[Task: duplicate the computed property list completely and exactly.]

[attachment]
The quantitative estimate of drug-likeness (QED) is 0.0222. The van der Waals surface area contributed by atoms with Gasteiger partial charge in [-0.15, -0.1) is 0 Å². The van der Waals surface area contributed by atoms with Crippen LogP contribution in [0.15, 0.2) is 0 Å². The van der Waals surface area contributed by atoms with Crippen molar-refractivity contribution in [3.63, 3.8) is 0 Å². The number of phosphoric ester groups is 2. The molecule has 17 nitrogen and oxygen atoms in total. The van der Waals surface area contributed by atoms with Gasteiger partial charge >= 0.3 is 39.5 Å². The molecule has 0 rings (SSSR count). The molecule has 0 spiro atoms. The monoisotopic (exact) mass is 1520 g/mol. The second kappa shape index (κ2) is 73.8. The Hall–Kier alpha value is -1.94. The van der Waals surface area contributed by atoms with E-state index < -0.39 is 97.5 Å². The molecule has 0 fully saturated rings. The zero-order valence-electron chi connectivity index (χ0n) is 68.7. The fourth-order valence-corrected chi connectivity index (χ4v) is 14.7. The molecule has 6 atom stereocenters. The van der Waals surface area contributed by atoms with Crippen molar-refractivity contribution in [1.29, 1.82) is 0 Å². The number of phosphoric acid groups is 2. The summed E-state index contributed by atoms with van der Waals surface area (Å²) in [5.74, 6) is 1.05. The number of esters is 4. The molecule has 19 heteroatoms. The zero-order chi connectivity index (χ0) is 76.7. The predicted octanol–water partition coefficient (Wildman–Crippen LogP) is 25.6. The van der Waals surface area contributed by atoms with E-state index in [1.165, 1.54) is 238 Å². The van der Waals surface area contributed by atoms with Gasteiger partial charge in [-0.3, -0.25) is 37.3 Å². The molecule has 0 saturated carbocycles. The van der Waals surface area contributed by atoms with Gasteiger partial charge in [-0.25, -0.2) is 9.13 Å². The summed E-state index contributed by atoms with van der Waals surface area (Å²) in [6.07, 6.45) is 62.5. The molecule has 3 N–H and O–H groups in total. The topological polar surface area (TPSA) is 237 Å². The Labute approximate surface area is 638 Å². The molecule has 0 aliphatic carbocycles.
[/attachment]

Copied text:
The quantitative estimate of drug-likeness (QED) is 0.0222. The van der Waals surface area contributed by atoms with Gasteiger partial charge in [-0.15, -0.1) is 0 Å². The van der Waals surface area contributed by atoms with Crippen LogP contribution in [0.15, 0.2) is 0 Å². The van der Waals surface area contributed by atoms with Crippen molar-refractivity contribution in [3.63, 3.8) is 0 Å². The number of phosphoric ester groups is 2. The molecule has 17 nitrogen and oxygen atoms in total. The van der Waals surface area contributed by atoms with Gasteiger partial charge >= 0.3 is 39.5 Å². The molecule has 0 rings (SSSR count). The molecule has 0 spiro atoms. The monoisotopic (exact) mass is 1520 g/mol. The second kappa shape index (κ2) is 73.8. The Hall–Kier alpha value is -1.94. The van der Waals surface area contributed by atoms with E-state index < -0.39 is 97.5 Å². The molecule has 0 fully saturated rings. The zero-order valence-electron chi connectivity index (χ0n) is 68.7. The fourth-order valence-corrected chi connectivity index (χ4v) is 14.7. The molecule has 6 atom stereocenters. The van der Waals surface area contributed by atoms with Crippen molar-refractivity contribution in [1.29, 1.82) is 0 Å². The number of phosphoric acid groups is 2. The summed E-state index contributed by atoms with van der Waals surface area (Å²) in [5.74, 6) is 1.05. The number of esters is 4. The molecule has 19 heteroatoms. The zero-order chi connectivity index (χ0) is 76.7. The predicted octanol–water partition coefficient (Wildman–Crippen LogP) is 25.6. The van der Waals surface area contributed by atoms with E-state index in [1.165, 1.54) is 238 Å². The van der Waals surface area contributed by atoms with Gasteiger partial charge in [-0.3, -0.25) is 37.3 Å². The molecule has 0 saturated carbocycles. The van der Waals surface area contributed by atoms with Gasteiger partial charge in [-0.25, -0.2) is 9.13 Å². The summed E-state index contributed by atoms with van der Waals surface area (Å²) in [6.07, 6.45) is 62.5. The molecule has 3 N–H and O–H groups in total. The topological polar surface area (TPSA) is 237 Å². The Labute approximate surface area is 638 Å². The molecule has 0 aliphatic carbocycles.